Cooperative Intends to Provide Alternatives to Payday Loans in Minneapolis

Inside Subprime: Dec 13, 2018

By Lindsay Frankel 

A Minneapolis cooperative aimed at providing alternatives to payday loans could become the city’s first black-led credit union after receiving a contingent charter approval on Wednesday from the State Department of Commerce. Village Financial Cooperative was established in response to a 2016 police killing with the goal of providing financial services to black residents who may otherwise become victims of predatory lending.

Village Financial’s application will now be reviewed by the National Credit Union Administration, which will determine whether the cooperative will receive insurance for its deposits. More than 1,600 people have already pledged to join, the majority of whom are black residents of north Minneapolis. Their pledges add up to $4.2 million in deposits, according to Me’Lea Connelly, vision and strategy lead for Village Financial, who called this initial approval a “milestone.” She said, “It just confirms the vision that the community had, that they had their finger on the pulse of what really needs to happen to move the dial on economic racial inequities in our state.”

Connelly and others were profoundly impacted by the shooting of Philando Castile, who was killed during a traffic stop by a St. Anthony police officer. The formation of Village Financial came out of the group’s discussions about how to achieve improved economic conditions for black residents. One week after Castile’s death, the idea for a black-led credit union in Minneapolis was born. Village Financial announced on social media Wednesday that it would be “laying the foundation for a Black economic renaissance and a permanent reversal of the economic disparities we have suffered for too long.”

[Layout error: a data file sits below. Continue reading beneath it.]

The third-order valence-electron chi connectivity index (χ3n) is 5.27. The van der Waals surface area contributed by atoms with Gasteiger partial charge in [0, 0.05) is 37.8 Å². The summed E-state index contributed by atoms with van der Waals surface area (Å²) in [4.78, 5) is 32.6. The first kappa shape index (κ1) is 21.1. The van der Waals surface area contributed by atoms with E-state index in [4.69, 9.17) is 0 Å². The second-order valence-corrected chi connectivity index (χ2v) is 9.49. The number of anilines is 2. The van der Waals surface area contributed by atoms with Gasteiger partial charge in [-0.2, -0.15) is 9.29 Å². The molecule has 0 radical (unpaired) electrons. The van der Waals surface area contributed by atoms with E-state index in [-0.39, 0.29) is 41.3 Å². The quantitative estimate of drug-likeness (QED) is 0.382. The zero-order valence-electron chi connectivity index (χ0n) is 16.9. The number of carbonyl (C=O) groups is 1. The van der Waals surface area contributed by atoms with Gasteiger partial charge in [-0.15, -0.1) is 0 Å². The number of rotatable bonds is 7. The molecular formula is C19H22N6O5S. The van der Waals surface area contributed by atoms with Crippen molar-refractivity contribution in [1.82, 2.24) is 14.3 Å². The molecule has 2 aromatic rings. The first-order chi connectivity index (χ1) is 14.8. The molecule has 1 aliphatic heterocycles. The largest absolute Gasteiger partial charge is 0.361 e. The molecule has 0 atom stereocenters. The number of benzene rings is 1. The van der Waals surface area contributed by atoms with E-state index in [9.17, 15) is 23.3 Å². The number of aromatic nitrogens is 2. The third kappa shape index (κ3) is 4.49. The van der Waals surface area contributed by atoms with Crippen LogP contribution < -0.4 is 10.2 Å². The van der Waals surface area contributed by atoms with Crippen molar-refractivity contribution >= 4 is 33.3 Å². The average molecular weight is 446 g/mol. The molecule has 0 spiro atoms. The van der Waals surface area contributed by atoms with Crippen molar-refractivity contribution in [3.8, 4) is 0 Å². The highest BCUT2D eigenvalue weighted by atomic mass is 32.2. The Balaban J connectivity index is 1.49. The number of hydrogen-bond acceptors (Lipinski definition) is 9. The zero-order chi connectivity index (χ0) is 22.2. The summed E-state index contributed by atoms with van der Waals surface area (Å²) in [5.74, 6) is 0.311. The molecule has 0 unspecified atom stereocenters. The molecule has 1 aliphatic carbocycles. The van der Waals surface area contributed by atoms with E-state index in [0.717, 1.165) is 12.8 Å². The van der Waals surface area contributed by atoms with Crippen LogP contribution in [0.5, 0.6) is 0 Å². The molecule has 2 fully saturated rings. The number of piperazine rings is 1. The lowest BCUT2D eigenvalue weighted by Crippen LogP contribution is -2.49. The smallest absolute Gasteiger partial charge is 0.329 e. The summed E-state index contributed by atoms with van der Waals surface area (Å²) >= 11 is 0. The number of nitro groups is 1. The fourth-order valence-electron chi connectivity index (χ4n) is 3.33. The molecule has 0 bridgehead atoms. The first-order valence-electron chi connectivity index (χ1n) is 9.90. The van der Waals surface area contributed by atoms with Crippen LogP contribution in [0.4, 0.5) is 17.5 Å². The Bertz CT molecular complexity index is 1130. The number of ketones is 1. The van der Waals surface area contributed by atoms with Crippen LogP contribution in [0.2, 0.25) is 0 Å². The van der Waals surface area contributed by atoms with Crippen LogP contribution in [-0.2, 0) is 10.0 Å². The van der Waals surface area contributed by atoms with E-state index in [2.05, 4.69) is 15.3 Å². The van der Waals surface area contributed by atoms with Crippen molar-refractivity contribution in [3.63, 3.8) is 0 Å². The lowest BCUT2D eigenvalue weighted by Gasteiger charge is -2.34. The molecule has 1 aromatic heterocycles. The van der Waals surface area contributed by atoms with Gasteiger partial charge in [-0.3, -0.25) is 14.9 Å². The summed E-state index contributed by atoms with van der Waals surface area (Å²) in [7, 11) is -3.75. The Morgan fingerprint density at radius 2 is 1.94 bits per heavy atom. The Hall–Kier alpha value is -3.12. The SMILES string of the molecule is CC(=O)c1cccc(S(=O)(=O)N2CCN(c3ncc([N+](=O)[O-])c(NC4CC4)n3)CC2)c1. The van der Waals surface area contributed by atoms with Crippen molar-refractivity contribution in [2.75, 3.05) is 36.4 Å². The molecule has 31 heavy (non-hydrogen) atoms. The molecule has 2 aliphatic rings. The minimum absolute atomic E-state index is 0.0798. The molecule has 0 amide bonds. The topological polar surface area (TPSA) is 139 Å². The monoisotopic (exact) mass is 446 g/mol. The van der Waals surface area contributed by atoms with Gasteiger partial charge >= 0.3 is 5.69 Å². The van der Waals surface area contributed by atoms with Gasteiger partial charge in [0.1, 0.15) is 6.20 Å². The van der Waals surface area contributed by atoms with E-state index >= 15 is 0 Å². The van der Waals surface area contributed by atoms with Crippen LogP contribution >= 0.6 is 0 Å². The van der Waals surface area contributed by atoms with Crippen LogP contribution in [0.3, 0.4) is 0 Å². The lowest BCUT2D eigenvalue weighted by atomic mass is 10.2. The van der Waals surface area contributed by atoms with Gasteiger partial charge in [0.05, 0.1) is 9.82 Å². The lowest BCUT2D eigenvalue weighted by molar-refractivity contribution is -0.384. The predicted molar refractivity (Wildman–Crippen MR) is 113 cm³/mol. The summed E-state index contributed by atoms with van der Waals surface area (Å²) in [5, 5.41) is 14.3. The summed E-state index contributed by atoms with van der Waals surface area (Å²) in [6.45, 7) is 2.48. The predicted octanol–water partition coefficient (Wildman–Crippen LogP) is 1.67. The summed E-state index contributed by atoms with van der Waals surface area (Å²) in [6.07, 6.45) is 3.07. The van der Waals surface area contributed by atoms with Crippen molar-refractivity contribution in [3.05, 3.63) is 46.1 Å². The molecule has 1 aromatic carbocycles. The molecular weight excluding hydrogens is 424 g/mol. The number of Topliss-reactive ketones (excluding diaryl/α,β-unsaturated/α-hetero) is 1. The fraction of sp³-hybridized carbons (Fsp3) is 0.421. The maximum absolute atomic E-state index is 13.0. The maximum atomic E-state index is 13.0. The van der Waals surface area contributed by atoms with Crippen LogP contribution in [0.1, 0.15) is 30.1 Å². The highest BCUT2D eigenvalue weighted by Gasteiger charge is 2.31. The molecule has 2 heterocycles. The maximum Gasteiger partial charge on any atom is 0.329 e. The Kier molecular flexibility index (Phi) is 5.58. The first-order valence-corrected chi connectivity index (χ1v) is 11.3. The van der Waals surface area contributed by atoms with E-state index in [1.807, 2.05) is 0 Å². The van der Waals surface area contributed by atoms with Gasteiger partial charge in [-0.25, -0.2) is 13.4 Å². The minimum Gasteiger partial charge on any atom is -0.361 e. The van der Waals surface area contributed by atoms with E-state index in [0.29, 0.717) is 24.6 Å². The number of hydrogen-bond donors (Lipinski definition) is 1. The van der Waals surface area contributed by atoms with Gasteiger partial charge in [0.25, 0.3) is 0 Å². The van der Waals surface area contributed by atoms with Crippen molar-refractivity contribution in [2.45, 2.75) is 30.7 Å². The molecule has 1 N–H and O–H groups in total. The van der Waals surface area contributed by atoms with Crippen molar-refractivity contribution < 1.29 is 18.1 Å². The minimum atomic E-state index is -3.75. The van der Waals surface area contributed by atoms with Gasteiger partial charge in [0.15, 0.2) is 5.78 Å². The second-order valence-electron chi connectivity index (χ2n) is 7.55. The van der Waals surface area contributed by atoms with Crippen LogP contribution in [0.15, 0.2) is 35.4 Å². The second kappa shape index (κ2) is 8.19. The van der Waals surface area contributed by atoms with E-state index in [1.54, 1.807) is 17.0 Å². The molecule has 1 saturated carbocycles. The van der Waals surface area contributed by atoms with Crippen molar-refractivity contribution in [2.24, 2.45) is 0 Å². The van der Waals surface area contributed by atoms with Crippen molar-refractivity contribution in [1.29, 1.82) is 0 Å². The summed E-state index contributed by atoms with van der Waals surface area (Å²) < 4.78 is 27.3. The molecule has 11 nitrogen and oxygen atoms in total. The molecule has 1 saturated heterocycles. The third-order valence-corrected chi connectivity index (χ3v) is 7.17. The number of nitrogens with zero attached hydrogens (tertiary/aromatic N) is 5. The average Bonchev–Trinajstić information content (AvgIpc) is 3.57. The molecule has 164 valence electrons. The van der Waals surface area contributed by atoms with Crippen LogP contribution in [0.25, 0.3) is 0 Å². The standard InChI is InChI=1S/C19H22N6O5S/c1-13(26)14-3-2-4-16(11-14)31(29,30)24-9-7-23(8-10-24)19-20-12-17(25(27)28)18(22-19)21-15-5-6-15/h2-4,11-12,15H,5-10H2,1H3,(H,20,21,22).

Connelly said Village Financial’s goal is to recruit 5,000 members in time for its opening in 2019. The cooperative plans to open on June 19, a date commemorating the emancipation of black slaves. The cooperative has already received financial assistance from the Jay & Rose Phillips Family Foundation of Minnesota, and will receive $500,000 in allocated funds from the Minneapolis City Council and Mayor Jacob Frey next year.

Council Member Jeremiah Ellison said predatory lenders exploit economically disadvantaged people by charging high interest rates on loans that trap borrowers in debt. With an average interest rate of 400 percent, payday loans are a risky choice for cash-strapped individuals, and payday lenders disproportionately harm low-income communities of color. Village Financial would provide an alternative by issuing low-interest loans to its members.

“Getting people in the know on how to steer their financial future is really important,” Ellison said. “To have that centered in north Minneapolis, a place that has faced some pretty steep disinvestment over decades, I think is really important.”

For more information on payday loans, scams, cash advances and title loans, check out our state-by-state financial guides. 

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